Preston is already late for work and feels stressed by the fresh Monday morning upon him. He decides to stop for coffee anyway. The five-mile drive to his office seems more like fifty. He is in his seventh month as production supervisor, and it feels like seven years. "How did it get this bad so fast?" he thinks. He used to love his job and his life. He is twenty-nine years old with a three-year-old baby boy at home. His relationship with his wife, Cindy, is excellent. And yet, he is so miserable. That faint yet undeniable sick feeling is coming back, and he ponders whether he needs to vomit again today.
The company offered Preston his supervisor position because he is a good worker, intelligent, and eager to learn. He is an excellent problem-solver and seems to be respected by his co-workers. A natural fit for the supervisor position is what the company thought. Yet, why is he so unhappy?
The truth about his situation is that he loves operating the machines. He is content to come to work, set up his machine, and produce the products. Preston is not focused on work as the center of life. He is good at creating, but his mind is more occupied by his family and the hobbies this job has allowed him time and the opportunity to enjoy. His new fishing boat has not been in the water in over three months. He usually works twelve hours a day instead of eight and cannot remember the last time his family had supper together. He brings home more money, but it is less per hour than he made before the promotion when figures hours worked. Many Saturdays get spent working at the plant, and his buddies cannot understand why he says no to the many invitations they offer.
His crew (twenty-two employees) is seasoned, chiefly veterans with a painful past. The cyclical business cycle has filtered most of the organization's good attitudes, leaving those that cannot find another job to work for Preston. Preston is younger than most of his employees and gets ridiculed as a "company man" behind his back. There are many good people on his team, but they find it easier to follow the pack than support Preston. Employees have learned how to "work-the system" and often miss work based on allowable "points" for attendance. Most days have three or four employees out for some reason or another. He has to fill in where he can, and human resources offer little help or advice to better his team.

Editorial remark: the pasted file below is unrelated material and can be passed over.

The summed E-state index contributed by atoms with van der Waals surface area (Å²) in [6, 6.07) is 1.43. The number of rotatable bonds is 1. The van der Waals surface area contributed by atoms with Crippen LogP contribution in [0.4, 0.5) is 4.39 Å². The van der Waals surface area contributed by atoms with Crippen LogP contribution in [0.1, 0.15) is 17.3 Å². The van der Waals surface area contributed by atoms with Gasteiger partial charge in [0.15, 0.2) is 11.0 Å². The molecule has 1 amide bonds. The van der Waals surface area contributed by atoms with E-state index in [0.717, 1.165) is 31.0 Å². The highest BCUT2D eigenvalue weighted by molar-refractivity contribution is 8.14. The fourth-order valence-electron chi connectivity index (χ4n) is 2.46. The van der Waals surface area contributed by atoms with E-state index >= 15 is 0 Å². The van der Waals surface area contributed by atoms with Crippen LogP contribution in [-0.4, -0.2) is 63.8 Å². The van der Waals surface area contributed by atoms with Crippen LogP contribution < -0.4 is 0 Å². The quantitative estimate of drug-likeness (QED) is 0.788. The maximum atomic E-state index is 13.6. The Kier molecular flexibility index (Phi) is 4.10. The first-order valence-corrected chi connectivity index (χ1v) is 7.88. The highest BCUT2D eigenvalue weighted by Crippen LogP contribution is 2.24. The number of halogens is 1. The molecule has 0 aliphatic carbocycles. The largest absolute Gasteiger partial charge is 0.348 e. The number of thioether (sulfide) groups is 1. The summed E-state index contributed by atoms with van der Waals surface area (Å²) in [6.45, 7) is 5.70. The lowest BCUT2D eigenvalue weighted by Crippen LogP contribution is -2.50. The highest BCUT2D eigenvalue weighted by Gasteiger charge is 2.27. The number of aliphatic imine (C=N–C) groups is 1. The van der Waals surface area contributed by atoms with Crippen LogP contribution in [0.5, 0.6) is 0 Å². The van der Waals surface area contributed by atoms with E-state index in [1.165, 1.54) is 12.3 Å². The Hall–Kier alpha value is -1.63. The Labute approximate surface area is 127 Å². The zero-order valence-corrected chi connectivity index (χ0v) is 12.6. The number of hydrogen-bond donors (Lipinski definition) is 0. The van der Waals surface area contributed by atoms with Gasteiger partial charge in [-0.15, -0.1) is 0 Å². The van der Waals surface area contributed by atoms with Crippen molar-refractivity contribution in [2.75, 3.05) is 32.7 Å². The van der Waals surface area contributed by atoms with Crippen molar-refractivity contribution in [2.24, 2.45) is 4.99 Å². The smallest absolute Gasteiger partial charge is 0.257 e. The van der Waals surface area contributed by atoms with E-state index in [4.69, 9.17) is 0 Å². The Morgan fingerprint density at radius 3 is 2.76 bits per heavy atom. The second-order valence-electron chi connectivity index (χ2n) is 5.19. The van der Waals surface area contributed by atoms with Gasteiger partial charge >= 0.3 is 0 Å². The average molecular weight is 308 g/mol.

Preston feels like he has made a big mistake. Life was good before his promotion. He made good money and enjoyed life. He had time to spend with his family and do what he loved. No one prepared him for this situation. He has not learned how to supervise others. Someone assumed he would do a good job. He will do his best and hopes it gets easier and better over time. He is afraid to let down those who promoted him to this supervisor position. He does not want his family to think he failed as a supervisor. They always say how proud they are of him. He feels sick each time he hears them brag about his new position as a supervisor. He wonders if there is a path back to the normal he once knew.
Preston's situation is widespread today. With so many older workers exiting the workplace, most companies have no strategy to replace the leaders of the present. People get promoted to leadership positions based on highly flawed logic. Many companies presume that if someone is good at something, they will also be good at supervising the same activity. This assumption is false in many cases. It requires an entirely different set of skills to oversee workers. The best analogy is sports and coaching. A player that excels on the field will most likely not excel as a coach. The skill and talent to organize and catalyze commitment to an activity or a purpose are different from completing an action.
Yet, what makes this situation so familiar? I think the situation existed all along and remained a minor problem during the era of the baby boomer worker. These employees would stay through the tenure of bad supervisors, and companies did not feel the pain of bad promotions. Peter Drucker states the average working life of an employee now exceeds the average life span of a business enterprise. This reality means business is changing faster than the people who occupy positions in a company.
The answer to the riddle is so simple to some and so challenging for others. Those that "get it" understand that innovation holds the key to long–term success. Exceptional and successful leaders know we must evaluate how much we "change" our jobs rather than how we "perform" our jobs. The key is the need for training and development of new leaders to adapt and thrive in this new world. The twenty and thirty-something-dominated workforce of the next ten years will create the change anyway. Only the companies that prepare the current and next generation of leaders will thrive. Those organizations that ignore what is most certainly coming will suffer greatly.